Which prize do you prefer – Pulitzer or Booker?

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I love reading prize winning books, and often try to compare them, to decide which prize produces the best novels.

The Pulitzer v. Booker prize is probably the most debated combination, and it has added rivalry of being American authors against Commonwealth ones.

 

There are many different ways to analyse the prizes, but I thought it would be interesting to compare the winners for each year. I have listed them for the past ten years, and highlighted my favourite of the two in bold. I have to admit that I haven’t read all twenty of the books below, so where I haven’t read both books I have awarded it to the one I think I’d prefer.

1999 – Michael Cunningham v. J.M. Coetzee
2000 – Jhumpa Lahiri v. Margaret Atwood
2001 – Michael Chabon v. Peter Carey
2002 – Richard Russo v. Yann Martel
2003 – Jeffrey Eugenides v. DBC Pierre
2004 – Edward P. Jones v. Alan Hollinghurst
2005 – Marilynne Robinson v. John Banville
2006 – Geraldine Brooks v. Kiran Desai
2007 – Cormac McCarthy v. Anne Enright
2008 – Junot Diaz v. Aravind Adiga

The results show that I prefer the Pulitzer in seven of the ten years, and in the three years that the Booker produced the best one, I think the result was so close, that if asked the same question on another day I might change my mind! Looking back further into the history of the awards it appears that the Pulitzer generally seems to be the more interesting book, although I have read less of them, so it is harder to tell.

I think the reason that I have found the Pulitzer prize winners so much better is that they tend to have more complex plots, and often a powerful social theme underlying them. It is this thought provoking moral message that often leads me to remember the book vividly months, or even years after I have finished reading it.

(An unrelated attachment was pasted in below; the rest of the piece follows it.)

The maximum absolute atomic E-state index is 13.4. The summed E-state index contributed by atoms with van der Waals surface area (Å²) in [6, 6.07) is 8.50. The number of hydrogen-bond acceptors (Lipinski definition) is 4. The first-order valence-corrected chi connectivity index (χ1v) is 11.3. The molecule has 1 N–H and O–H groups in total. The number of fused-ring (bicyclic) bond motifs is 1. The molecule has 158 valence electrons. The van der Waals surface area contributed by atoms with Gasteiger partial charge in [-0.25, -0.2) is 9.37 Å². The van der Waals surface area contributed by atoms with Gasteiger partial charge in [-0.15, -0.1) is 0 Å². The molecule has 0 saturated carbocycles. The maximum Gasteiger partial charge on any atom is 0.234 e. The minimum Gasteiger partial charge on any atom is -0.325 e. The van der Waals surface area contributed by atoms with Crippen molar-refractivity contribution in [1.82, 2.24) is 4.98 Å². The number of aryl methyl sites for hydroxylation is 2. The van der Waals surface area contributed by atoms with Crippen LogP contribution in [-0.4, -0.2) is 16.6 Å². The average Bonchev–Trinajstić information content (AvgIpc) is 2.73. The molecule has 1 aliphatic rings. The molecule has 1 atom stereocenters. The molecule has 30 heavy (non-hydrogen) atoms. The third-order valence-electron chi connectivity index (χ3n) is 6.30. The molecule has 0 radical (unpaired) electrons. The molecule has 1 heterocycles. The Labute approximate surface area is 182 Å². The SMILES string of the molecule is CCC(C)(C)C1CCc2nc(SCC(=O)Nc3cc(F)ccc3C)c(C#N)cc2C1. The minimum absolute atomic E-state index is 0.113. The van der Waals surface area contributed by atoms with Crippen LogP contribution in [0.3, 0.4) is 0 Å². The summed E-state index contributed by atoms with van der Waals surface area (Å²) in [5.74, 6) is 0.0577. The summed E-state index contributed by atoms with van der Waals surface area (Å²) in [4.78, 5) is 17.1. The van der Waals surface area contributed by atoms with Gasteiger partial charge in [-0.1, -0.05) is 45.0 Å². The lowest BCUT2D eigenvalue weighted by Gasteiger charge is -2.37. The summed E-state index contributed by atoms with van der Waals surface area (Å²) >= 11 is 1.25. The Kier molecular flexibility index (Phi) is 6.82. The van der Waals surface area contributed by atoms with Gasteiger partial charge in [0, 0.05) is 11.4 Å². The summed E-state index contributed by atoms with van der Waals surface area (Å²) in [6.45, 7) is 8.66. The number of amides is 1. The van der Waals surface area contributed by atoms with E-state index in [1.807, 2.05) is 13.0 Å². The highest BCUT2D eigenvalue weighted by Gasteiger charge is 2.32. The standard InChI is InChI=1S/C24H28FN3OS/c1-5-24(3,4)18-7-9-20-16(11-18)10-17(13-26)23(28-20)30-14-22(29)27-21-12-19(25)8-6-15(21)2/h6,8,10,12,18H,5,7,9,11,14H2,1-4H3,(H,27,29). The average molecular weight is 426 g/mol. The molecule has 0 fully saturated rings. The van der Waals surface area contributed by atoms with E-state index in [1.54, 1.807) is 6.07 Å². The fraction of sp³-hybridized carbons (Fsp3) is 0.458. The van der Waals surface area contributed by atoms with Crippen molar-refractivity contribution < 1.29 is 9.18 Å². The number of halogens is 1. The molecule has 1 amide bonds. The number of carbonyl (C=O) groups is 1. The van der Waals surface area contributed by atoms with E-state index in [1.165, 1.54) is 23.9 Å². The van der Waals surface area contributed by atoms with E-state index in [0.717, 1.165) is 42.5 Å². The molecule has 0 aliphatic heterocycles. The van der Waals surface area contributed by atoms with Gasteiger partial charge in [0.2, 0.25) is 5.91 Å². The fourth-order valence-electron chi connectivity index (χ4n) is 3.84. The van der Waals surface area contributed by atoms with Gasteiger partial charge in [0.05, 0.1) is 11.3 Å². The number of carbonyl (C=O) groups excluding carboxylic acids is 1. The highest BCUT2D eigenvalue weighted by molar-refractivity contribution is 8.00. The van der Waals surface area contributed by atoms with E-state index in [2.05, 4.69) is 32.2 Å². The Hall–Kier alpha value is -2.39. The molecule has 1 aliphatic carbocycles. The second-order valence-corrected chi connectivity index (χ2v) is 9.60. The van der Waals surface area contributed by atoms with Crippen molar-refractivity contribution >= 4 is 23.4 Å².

In many cases I have found the winner of the Booker prize to be very disappointing. The Bookers tend to be less plot driven, and more character based. The language appears to be given a higher priority than any storyline, so they often have beautiful sentences, but the book as a whole is disappointing, and instantly forgettable.

The main problem with all the prizes is that they are so subjective. Unless you find a prize where the judge has the same taste in books as you, and this judge doesn’t change each year, then you are always going to find that the winners will vary in how much you love them.

My favourite book is A Fine Balance by Rohinton Mistry. This was short listed for the Booker prize in 1996, and I’d love to hear an explanation from the judges as to why it didn’t win. A Fine Balance did win the Giller Prize, but looking through the list I haven’t read any of the other Giller winners. Perhaps the Giller Prize is the best one out there, and it just hasn’t had enough publicity. I’ll have to read a few of them to find out!

Do you prefer the Booker or the Pulitzer prize?


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29 Comments

  1. Wendy says:

    Well, based on your list above, I would prefer the Pulitzers! Although I must admit, there are several Bookers which I have absolutely loved…so it is a mixed bag for me!

  2. Laura says:

    I haven’t done a side-by-side comparison, but I have rated more Pulitzer winners 5 stars than I have Booker winners. However, I discovered the Booker Prize at a significant point in my life, so it occupies a special place in my reading and my memories. I tend to “follow” this prize more — taking great interest in the longlist & shortlist — and I’m more committed to read all of the Bookers than I am to read all Pulitzers. So I guess I’d say “Booker” !!

  3. JoAnn says:

    I prefer the Pulitzers, although there have been some Bookers I really liked. There is a standing joke in my book club that if it’s won the Booker, it won’t be a good pick for us!
    A Fine Balance is one of my favorites, too.

  4. What a great post! Sadly, I am not well read enough to really make this comparison. Based on how you compared the two prizes though, I think I would probably agree with your feelings on the Pulitzer. Very interesting!